By Andreas Yilma Citizen’s News
NAUGATUCK — The Naugatuck Lions Club recently showed its appreciation to borough students who partner with the club through a Naugatuck High School program to give back to the community.
Special-education teacher Keri Macdowall, along with the help of a couple of others, run the Community Program at the high school. The 18 students who participate have already earned their diploma but go on to earn life skills. The program originated at City Hill Middle School and then moved to the high school, according to Macdowall.
“This program is for students between the ages 18 and 22 for life skills and vocational,” Macdowall said. “We do a lot. We have jobs within the community at the library, the bus company, the YMCA. We do lots of different things.”
Through the program, Naugatuck Lions Club members bring donated prescription eyeglasses from various drop-off locations and give them to the special education students. The students clean and prepare the glasses before club members pick them up to send to an organization that goes through the eyewear and matches them up with people of need.
Naugatuck Lions Club President Kim deLevie told the class of about a dozen students on Wednesday at the high school that they should feel good about themselves in helping the community and she was happy for all of their work in assisting the donation program.
Former club president Jeff Davey and deLevie awarded the class a certificate of appreciation and a $250 donation.
“I think it’s wonderful to be able to work with your hands. I think it’s wonderful to be able to reach out to people who are outside of this community,” deLevie said. “These glasses go across the nation, across the world. I think it’s just really important to know that you can make such an impact globally.”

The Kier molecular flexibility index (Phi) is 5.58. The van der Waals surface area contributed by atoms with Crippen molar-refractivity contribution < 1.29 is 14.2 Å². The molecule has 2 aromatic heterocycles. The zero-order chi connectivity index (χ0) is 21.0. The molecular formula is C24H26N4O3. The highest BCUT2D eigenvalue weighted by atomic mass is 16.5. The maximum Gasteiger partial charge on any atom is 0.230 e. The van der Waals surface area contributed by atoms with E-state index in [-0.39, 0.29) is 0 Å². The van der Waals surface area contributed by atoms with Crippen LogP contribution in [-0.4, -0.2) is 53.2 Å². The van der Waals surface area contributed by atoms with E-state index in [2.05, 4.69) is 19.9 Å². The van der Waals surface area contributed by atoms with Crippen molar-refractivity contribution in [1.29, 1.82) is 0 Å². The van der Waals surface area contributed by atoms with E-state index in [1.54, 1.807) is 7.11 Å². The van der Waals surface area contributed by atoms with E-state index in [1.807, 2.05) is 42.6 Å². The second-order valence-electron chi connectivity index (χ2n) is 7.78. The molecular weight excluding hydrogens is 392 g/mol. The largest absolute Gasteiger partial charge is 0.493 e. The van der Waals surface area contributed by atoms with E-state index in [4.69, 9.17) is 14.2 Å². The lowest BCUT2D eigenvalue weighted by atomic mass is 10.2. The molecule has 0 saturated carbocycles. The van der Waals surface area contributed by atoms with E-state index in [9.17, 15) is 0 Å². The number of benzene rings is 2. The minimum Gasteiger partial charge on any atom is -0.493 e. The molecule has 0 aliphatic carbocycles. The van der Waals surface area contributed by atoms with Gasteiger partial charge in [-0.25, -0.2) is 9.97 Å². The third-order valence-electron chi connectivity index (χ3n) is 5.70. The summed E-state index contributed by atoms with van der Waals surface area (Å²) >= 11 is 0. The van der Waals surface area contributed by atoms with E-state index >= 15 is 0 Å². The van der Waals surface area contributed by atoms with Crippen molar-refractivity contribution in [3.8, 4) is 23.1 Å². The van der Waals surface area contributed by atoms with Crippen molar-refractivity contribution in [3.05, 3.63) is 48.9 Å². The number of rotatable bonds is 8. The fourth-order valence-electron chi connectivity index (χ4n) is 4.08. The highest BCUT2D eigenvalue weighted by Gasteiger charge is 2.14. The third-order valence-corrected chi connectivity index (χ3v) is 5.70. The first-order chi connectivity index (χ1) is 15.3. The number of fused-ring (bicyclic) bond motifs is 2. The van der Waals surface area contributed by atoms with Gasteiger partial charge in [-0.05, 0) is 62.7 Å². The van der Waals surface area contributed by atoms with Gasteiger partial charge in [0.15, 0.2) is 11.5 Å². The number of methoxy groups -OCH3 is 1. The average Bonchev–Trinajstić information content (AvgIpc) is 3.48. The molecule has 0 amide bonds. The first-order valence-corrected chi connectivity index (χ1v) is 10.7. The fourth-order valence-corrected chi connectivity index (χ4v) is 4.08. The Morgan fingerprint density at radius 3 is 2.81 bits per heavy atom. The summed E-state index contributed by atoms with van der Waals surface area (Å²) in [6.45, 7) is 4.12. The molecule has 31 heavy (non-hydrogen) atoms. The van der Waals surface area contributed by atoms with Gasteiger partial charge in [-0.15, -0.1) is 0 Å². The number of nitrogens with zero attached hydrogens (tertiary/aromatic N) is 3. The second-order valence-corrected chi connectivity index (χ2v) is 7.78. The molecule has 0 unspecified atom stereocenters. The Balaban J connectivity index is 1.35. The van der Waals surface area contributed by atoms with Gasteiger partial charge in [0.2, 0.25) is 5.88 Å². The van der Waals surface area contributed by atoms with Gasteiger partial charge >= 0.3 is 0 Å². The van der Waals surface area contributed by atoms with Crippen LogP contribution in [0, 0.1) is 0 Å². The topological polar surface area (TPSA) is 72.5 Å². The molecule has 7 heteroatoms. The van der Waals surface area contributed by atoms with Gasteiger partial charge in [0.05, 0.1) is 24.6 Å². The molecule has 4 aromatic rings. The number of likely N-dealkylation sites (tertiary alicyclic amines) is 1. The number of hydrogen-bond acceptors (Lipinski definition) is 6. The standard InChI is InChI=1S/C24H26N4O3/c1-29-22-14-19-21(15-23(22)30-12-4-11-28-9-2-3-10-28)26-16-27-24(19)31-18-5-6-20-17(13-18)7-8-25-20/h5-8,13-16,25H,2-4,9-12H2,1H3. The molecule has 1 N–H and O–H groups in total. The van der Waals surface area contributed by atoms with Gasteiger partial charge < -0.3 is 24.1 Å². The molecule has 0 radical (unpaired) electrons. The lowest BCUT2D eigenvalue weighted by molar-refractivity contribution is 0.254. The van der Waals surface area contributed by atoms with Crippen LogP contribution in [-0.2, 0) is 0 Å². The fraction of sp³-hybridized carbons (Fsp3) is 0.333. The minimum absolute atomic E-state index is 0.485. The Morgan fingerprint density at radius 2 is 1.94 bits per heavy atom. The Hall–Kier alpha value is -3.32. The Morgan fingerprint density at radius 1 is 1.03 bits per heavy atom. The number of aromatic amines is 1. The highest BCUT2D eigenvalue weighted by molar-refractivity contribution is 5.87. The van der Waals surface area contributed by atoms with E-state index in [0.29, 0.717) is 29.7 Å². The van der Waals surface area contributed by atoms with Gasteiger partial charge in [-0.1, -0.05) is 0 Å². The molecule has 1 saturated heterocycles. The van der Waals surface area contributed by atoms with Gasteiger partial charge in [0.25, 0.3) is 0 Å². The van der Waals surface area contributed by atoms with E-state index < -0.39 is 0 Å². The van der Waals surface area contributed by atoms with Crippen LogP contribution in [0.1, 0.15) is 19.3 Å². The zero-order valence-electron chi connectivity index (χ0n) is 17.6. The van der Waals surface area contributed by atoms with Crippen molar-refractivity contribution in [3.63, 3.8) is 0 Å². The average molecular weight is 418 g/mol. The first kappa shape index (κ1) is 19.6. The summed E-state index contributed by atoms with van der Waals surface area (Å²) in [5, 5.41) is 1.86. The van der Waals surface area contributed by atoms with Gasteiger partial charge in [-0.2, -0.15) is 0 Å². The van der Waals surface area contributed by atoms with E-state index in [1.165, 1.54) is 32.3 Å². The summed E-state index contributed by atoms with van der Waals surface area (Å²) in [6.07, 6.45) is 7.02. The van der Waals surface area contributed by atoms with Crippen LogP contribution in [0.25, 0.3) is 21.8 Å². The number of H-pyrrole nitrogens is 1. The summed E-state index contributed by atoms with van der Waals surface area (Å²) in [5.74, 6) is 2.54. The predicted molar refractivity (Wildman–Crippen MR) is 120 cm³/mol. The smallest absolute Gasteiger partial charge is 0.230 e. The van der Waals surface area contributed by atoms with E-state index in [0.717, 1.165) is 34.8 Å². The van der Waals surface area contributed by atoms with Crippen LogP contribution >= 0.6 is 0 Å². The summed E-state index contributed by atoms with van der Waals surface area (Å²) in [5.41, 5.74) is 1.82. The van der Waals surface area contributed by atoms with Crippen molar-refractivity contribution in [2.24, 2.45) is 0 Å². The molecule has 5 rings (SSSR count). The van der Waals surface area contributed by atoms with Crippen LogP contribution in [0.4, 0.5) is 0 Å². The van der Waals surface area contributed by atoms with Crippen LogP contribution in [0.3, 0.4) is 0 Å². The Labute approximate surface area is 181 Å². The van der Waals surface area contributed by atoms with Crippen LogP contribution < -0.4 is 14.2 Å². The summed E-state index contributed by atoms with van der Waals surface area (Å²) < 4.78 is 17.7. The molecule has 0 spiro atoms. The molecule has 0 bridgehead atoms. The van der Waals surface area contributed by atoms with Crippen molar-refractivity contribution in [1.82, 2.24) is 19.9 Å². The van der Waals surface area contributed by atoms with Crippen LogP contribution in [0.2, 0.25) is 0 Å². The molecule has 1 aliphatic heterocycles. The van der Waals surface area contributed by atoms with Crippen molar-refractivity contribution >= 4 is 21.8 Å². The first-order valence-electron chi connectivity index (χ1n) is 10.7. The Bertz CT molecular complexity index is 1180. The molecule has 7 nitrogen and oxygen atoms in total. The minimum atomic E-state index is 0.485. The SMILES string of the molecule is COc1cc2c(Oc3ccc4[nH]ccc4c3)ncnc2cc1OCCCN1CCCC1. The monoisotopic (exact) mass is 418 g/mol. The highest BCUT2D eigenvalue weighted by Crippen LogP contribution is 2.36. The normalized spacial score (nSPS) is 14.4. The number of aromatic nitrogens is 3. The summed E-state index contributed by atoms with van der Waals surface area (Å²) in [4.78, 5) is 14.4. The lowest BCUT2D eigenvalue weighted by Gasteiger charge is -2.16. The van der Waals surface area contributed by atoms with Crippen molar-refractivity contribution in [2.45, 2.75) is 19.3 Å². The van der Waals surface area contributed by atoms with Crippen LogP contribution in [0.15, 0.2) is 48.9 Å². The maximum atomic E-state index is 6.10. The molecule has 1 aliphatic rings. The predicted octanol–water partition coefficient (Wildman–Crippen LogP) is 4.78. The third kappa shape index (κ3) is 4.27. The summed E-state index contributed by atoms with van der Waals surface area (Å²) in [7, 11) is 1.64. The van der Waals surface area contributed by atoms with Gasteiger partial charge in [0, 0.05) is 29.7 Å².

Davey dropped off about 80 pairs of eyeglasses but picked up about 314 pairs of eyeglasses from students on Wednesday. Last year about 600 pairs of eyewear went out to people in need. The students work on the eyeglasses several times a year and will do so at least a few more times this school year, according to Macdowall.
“I think it’s great. There’s a lot of enthusiasm with kids when they’re doing it,” Davey said. “It lets them know that they’re helping the community as well.”
The Lions Club has run the eyeglass donation program since the inception of the club about 100 years ago, but began partnering with the school in the last five years. Lions Club membership coordinator Sharon Hurlbut started the program at the high school, Davey said.
Students in the program said they’re happy to help others through the eyeglass donation program.
Nathan DoNascimento and Leilannie Santana both said they felt good to help others.
“I feel fine to help them,” DoNascimento said.
“It makes me feel happy that I’m able to help people in need,” Santana said.
Students in the program also run a faculty and staff salad bar on Tuesdays and Fridays for which the students will shop twice a week and prepare, deliver and sell the food. Students also run a coffee bar every morning for faculty as they have their own kitchen in their room. The students are compensated as well, said Macdowall, who has been in the program for 13 years.
“We pay them a stipend and it’s a really good program for the individuals,” Macdowall said.